Iâ€™ve recently had the opportunity to follow â€˜Traditional & Digital Paintingâ€™ at The Art Department. It was taught by the magnificent Vanessa Lemen (http://vanessalemenart.blogspot.com/
) and the all-powerful Jon Foster (http://www.jonfoster.com/
), who are both amazing artists and skilled in both traditional, as well as digital painting. This tutorial will take you through the steps I took for one of the assignments we had to do.
On a side note, before midterms the class was mainly focused on fundamentals and traditional painting with oils, but after midterms things turned digital.
One of the first digital assignments was to create some custom brushes. For that I used some excerpts out of three abstract oil paintings we did before midterms. I even used an eye from a self portrait and some marker thumbnails from a still life with a skull.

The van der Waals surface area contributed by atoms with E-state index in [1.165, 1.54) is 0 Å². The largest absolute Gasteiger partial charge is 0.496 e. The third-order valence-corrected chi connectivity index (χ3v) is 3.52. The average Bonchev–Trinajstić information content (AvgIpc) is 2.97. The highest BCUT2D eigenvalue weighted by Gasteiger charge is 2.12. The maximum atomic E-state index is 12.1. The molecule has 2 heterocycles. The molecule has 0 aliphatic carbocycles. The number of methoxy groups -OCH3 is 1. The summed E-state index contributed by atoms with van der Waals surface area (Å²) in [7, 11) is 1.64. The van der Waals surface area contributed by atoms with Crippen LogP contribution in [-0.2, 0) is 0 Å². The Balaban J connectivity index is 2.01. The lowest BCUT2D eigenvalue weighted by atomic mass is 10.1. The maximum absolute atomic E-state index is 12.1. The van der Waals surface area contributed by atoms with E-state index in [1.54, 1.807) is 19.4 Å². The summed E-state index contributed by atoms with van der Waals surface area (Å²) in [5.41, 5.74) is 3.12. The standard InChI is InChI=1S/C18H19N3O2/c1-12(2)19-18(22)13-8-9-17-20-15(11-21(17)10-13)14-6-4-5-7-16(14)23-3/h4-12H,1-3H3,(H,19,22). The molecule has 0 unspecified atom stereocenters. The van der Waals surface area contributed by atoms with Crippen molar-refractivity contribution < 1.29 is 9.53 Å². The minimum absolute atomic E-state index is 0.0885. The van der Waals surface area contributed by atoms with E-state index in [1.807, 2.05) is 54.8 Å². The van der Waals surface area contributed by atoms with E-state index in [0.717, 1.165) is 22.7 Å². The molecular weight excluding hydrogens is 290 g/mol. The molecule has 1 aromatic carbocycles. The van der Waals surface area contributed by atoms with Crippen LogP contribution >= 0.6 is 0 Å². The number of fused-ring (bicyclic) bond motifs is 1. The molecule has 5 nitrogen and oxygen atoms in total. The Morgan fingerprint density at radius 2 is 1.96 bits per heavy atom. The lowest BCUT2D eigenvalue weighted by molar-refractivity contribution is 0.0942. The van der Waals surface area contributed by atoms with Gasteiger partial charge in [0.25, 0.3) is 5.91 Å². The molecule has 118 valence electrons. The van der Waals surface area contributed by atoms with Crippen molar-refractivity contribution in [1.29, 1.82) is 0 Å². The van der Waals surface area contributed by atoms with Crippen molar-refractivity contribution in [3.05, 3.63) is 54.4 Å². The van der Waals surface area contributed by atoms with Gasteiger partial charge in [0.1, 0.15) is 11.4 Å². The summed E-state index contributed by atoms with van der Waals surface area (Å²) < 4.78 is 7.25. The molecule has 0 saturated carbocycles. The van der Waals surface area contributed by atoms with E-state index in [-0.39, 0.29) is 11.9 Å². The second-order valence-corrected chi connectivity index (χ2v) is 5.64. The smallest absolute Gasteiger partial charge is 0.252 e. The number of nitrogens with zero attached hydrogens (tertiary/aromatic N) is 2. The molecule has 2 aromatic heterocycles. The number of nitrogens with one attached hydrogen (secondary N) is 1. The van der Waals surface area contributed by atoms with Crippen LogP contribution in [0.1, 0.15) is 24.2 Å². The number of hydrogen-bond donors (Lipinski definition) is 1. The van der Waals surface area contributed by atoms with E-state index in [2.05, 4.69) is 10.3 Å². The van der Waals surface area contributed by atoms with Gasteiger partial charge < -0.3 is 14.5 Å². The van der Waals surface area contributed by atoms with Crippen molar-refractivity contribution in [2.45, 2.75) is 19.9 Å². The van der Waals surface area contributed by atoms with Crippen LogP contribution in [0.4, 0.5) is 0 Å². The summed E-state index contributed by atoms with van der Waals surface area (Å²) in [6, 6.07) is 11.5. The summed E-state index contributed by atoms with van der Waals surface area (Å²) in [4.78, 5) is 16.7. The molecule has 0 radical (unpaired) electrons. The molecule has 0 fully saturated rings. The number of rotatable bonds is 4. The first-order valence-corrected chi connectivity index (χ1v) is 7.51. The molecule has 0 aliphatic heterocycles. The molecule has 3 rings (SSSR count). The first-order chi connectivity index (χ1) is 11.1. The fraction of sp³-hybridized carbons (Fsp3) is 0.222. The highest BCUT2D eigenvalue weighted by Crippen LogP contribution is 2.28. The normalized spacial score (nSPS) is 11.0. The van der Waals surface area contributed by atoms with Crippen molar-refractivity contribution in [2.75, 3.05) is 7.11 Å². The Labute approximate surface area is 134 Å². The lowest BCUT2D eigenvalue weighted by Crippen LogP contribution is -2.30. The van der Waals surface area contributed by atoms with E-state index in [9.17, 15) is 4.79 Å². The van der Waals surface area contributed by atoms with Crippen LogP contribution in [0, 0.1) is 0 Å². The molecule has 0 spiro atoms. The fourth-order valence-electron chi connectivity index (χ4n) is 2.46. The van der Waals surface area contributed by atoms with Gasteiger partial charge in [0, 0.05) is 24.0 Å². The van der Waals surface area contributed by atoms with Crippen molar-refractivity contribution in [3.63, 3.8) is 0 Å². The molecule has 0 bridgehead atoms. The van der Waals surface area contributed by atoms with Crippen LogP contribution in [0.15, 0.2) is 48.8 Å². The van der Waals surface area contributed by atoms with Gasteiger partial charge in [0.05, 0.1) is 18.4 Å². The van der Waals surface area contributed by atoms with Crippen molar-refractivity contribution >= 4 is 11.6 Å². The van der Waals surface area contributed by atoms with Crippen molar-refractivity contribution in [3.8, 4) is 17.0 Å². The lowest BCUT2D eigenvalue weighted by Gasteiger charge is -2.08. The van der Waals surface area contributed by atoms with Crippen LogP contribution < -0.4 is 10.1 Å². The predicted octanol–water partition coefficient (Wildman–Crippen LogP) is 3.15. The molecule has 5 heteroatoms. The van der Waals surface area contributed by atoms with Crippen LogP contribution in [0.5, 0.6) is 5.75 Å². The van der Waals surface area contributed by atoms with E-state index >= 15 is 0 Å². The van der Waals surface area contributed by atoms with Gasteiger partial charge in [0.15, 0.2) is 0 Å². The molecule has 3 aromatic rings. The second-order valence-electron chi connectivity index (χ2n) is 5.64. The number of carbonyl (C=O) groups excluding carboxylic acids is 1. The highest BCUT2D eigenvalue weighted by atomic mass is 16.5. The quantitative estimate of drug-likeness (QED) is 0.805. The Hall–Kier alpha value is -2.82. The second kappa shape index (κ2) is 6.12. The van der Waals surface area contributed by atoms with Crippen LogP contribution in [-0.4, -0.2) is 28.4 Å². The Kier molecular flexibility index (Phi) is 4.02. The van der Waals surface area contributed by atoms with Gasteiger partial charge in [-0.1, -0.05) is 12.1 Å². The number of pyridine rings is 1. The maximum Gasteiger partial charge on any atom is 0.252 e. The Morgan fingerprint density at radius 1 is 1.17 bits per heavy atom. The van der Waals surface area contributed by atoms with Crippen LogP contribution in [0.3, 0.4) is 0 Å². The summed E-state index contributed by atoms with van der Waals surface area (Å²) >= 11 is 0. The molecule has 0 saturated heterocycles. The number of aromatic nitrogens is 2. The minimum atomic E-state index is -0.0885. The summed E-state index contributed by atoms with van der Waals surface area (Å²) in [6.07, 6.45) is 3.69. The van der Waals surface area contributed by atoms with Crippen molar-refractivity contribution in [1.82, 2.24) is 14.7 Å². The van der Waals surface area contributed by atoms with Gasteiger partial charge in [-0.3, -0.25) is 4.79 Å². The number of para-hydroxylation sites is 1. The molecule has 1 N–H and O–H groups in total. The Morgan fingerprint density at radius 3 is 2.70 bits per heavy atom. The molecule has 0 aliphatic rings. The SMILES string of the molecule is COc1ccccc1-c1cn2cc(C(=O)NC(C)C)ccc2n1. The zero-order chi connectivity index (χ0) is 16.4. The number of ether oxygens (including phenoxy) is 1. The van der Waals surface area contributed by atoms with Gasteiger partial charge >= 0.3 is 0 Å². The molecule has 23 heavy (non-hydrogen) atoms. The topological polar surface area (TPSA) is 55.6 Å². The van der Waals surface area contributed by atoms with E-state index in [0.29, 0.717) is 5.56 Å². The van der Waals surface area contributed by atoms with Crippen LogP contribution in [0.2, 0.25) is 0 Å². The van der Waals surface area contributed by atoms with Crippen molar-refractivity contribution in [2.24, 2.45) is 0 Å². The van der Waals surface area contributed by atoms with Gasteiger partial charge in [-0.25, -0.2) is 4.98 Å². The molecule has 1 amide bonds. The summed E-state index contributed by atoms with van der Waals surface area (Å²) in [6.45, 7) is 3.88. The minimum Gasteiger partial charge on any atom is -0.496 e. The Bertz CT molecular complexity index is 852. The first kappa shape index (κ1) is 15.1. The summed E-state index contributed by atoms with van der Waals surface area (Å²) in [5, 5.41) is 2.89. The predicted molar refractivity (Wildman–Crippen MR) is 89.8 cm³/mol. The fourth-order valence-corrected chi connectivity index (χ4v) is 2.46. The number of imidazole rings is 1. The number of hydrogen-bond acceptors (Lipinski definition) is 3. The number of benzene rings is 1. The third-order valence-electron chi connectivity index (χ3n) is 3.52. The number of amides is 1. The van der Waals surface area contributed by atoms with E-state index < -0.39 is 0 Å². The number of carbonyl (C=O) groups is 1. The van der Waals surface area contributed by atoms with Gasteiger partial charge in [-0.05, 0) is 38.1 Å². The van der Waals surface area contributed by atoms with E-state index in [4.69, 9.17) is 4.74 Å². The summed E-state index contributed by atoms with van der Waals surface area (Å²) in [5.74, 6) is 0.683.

It doesnâ€™t really matter what you use as the basis for your brushes, but it does make a difference how you define your brushes and what youâ€™re planning to do with them. In my own library Iâ€™ve grouped my brushes in three big categories:
â€¢ Plain painting brushes: Round brushes, soft brushes, palette knives and some gritty brushes. It doesnâ€™t matter which brushes you use here, as long as youâ€™re comfortable with them. It will be your own style and skill that define what you do with these.
â€¢ Texture/scatter brushes: Some brushes to quickly texture or create materials like rock, cloth, clouds, random leaf patterns, grass, etc.
â€¢ Thumbnail brushes: These are brushes like the ones in Fig.01; I use to quickly generate thumbnails.